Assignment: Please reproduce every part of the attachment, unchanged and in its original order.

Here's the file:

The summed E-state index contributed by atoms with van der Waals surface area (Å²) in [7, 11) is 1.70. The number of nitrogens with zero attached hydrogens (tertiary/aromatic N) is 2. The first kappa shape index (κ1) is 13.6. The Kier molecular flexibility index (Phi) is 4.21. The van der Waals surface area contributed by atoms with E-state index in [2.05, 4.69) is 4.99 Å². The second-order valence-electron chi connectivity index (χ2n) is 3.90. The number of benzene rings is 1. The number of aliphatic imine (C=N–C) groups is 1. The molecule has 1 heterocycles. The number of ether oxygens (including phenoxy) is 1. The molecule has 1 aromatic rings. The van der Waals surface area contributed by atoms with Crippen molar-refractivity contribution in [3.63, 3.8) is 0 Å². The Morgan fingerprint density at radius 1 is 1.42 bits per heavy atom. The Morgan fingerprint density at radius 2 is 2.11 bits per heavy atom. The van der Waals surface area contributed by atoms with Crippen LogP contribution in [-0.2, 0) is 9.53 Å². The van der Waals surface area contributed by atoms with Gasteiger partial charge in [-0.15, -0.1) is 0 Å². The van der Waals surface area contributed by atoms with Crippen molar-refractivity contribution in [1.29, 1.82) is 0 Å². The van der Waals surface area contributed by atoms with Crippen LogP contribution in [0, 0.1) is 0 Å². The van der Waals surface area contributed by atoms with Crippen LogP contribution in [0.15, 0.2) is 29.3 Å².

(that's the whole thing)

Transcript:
The summed E-state index contributed by atoms with van der Waals surface area (Å²) in [7, 11) is 1.70. The number of nitrogens with zero attached hydrogens (tertiary/aromatic N) is 2. The first kappa shape index (κ1) is 13.6. The Kier molecular flexibility index (Phi) is 4.21. The van der Waals surface area contributed by atoms with E-state index in [2.05, 4.69) is 4.99 Å². The second-order valence-electron chi connectivity index (χ2n) is 3.90. The number of benzene rings is 1. The number of aliphatic imine (C=N–C) groups is 1. The molecule has 1 heterocycles. The number of ether oxygens (including phenoxy) is 1. The molecule has 1 aromatic rings. The van der Waals surface area contributed by atoms with Crippen molar-refractivity contribution in [3.63, 3.8) is 0 Å². The Morgan fingerprint density at radius 1 is 1.42 bits per heavy atom. The Morgan fingerprint density at radius 2 is 2.11 bits per heavy atom. The van der Waals surface area contributed by atoms with Crippen LogP contribution in [-0.2, 0) is 9.53 Å². The van der Waals surface area contributed by atoms with Gasteiger partial charge in [-0.15, -0.1) is 0 Å². The van der Waals surface area contributed by atoms with Crippen molar-refractivity contribution in [1.29, 1.82) is 0 Å². The van der Waals surface area contributed by atoms with Crippen LogP contribution in [0, 0.1) is 0 Å². The van der Waals surface area contributed by atoms with Crippen LogP contribution in [0.15, 0.2) is 29.3 Å².